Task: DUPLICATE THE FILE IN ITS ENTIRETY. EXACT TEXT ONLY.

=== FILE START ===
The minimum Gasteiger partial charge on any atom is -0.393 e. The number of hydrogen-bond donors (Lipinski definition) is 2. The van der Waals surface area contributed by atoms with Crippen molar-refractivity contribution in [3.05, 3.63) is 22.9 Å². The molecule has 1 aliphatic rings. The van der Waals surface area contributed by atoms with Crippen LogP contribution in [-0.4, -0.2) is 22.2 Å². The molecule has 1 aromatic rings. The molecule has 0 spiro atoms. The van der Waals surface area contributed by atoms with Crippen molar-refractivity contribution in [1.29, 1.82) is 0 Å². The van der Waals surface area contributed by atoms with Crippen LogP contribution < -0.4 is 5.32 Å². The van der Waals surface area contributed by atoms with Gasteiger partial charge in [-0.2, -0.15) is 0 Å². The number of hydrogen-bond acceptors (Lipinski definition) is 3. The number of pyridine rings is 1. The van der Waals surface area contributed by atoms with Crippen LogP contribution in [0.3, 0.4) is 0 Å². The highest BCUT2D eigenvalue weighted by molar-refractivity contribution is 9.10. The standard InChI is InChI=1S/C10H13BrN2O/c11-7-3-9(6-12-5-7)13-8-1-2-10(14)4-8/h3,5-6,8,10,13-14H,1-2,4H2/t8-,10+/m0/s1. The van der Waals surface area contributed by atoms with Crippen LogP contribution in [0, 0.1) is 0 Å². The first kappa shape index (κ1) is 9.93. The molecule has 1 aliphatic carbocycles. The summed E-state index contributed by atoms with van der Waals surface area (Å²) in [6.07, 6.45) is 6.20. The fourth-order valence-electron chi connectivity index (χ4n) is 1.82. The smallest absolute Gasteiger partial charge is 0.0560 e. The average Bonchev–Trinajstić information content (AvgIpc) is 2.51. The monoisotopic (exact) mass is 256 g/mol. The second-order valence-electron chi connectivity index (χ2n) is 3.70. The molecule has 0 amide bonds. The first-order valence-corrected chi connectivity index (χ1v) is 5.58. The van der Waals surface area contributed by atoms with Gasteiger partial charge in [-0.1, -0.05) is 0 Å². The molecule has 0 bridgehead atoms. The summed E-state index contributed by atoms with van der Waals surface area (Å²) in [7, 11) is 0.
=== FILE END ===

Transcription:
The minimum Gasteiger partial charge on any atom is -0.393 e. The number of hydrogen-bond donors (Lipinski definition) is 2. The van der Waals surface area contributed by atoms with Crippen molar-refractivity contribution in [3.05, 3.63) is 22.9 Å². The molecule has 1 aliphatic rings. The van der Waals surface area contributed by atoms with Crippen LogP contribution in [-0.4, -0.2) is 22.2 Å². The molecule has 1 aromatic rings. The molecule has 0 spiro atoms. The van der Waals surface area contributed by atoms with Crippen molar-refractivity contribution in [1.29, 1.82) is 0 Å². The van der Waals surface area contributed by atoms with Crippen LogP contribution < -0.4 is 5.32 Å². The van der Waals surface area contributed by atoms with Gasteiger partial charge in [-0.2, -0.15) is 0 Å². The number of hydrogen-bond acceptors (Lipinski definition) is 3. The number of pyridine rings is 1. The van der Waals surface area contributed by atoms with Crippen LogP contribution in [0.3, 0.4) is 0 Å². The highest BCUT2D eigenvalue weighted by molar-refractivity contribution is 9.10. The standard InChI is InChI=1S/C10H13BrN2O/c11-7-3-9(6-12-5-7)13-8-1-2-10(14)4-8/h3,5-6,8,10,13-14H,1-2,4H2/t8-,10+/m0/s1. The van der Waals surface area contributed by atoms with Crippen LogP contribution in [0, 0.1) is 0 Å². The first kappa shape index (κ1) is 9.93. The molecule has 1 aliphatic carbocycles. The summed E-state index contributed by atoms with van der Waals surface area (Å²) in [6.07, 6.45) is 6.20. The fourth-order valence-electron chi connectivity index (χ4n) is 1.82. The smallest absolute Gasteiger partial charge is 0.0560 e. The average Bonchev–Trinajstić information content (AvgIpc) is 2.51. The monoisotopic (exact) mass is 256 g/mol. The second-order valence-electron chi connectivity index (χ2n) is 3.70. The molecule has 0 amide bonds. The first-order valence-corrected chi connectivity index (χ1v) is 5.58. The van der Waals surface area contributed by atoms with Gasteiger partial charge in [-0.1, -0.05) is 0 Å². The molecule has 0 bridgehead atoms. The summed E-state index contributed by atoms with van der Waals surface area (Å²) in [7, 11) is 0.